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Slide.com shutting down (slide.com)
34 points by davyjones on March 1, 2012 | hide | past | favorite | 9 comments

Can someone explain why such high traffic sites like Slide.com, Picnik.com, Flektor.com, etc are often shutdown after acquisition? Even as of today these sites must be getting millions of hits. Not to mention that for many people it's still the go-to site for making slideshows, or picture editing.

Why not instead auction them off or maybe add a business model to cut some losses? It can't hurt more than shutting it down completely?

My guess is big companies get some sort of tax benefit from doing this? But is that the sole reason behind it? Or am I missing some part of the picture?

It would still have to be maintained so those resources are better used elsewhere. Nobody wants to work on products that aren't getting much attention either. For Google, I imagine it's about focusing on a few things that have massive potential (to really win) and they simply do not find it worthwhile spending more resources on selling it off.

> it's about focusing on a few things that have massive potential (to really win)

If you has to focus in order to success, you are already on the edge of fail. Remember Gmail? It was a 20% time casual product.[1]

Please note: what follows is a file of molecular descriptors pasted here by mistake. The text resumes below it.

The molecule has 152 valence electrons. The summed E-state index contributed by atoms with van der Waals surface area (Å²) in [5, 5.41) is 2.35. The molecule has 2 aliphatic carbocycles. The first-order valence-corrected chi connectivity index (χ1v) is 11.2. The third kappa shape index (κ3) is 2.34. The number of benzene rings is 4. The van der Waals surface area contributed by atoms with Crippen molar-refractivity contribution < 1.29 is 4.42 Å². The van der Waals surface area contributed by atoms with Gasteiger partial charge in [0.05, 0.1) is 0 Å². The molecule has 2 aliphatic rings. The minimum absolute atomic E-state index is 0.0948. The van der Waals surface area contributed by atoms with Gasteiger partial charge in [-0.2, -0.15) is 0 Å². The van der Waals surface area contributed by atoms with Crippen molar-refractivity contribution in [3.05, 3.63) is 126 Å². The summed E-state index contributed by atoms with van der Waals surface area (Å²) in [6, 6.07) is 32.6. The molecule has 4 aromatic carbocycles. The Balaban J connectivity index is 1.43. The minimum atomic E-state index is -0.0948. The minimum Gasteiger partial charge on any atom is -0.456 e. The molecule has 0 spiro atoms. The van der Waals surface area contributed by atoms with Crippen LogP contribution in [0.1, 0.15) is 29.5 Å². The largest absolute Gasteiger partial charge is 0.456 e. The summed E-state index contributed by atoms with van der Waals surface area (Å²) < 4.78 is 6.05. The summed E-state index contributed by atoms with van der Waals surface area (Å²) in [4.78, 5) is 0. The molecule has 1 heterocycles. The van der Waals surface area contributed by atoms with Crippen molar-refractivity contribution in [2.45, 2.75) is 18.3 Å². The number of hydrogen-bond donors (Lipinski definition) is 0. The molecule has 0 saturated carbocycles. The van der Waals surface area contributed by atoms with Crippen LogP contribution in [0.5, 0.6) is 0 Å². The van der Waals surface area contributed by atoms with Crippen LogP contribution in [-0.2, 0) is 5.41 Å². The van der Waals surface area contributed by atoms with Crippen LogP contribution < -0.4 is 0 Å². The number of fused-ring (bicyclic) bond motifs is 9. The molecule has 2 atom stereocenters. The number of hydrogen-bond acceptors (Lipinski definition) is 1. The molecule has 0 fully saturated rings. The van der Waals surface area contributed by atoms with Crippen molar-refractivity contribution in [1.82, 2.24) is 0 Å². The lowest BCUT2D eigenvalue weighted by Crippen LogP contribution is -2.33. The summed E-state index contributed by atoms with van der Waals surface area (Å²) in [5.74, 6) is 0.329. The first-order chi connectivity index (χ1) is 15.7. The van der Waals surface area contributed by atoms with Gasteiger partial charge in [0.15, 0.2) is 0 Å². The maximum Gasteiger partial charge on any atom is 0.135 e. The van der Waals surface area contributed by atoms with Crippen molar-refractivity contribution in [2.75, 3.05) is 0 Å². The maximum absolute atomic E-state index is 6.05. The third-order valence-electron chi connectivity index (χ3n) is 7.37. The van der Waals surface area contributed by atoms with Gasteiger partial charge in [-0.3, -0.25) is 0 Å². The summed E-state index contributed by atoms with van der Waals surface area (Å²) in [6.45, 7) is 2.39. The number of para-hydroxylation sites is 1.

[1]: http://www.google.com/press/pressrel/gmail.html

What, like say Apple? A company renowned for focusing on doing a small number of things well.

And what was the first thing Larry Page did when he took over as Google CEO? Start hacking away at projects that were going nowhere to focus on a smaller number of key areas.

Lots of possibilities. Maybe the acquisition was for the talent, not the product. Maybe the acquisition was a strategic play to shut down potential competition for another product. Maybe there were personalities or politics driving the decision. Or, possibly, they're just idiots.

Hits != money -- it's a huge time/energy/money sink that has no viable business model, you can't expect even a company with deep pockets like Google's to keep it alive forever...

The other thing is most of the people who developed this product have left Google - so maintaining a rapidly ageing code base is tough...

Sad :-( to see all the work from fellow sliders go away. It'll be survived by all the companies people from slide have now started:

Mixpanel, sosh, quixey, pathjoy, formula am, etc

what in the world is prizes.org? very odd thing to link to.

The last surviving slide-developed property post Google acquisition...

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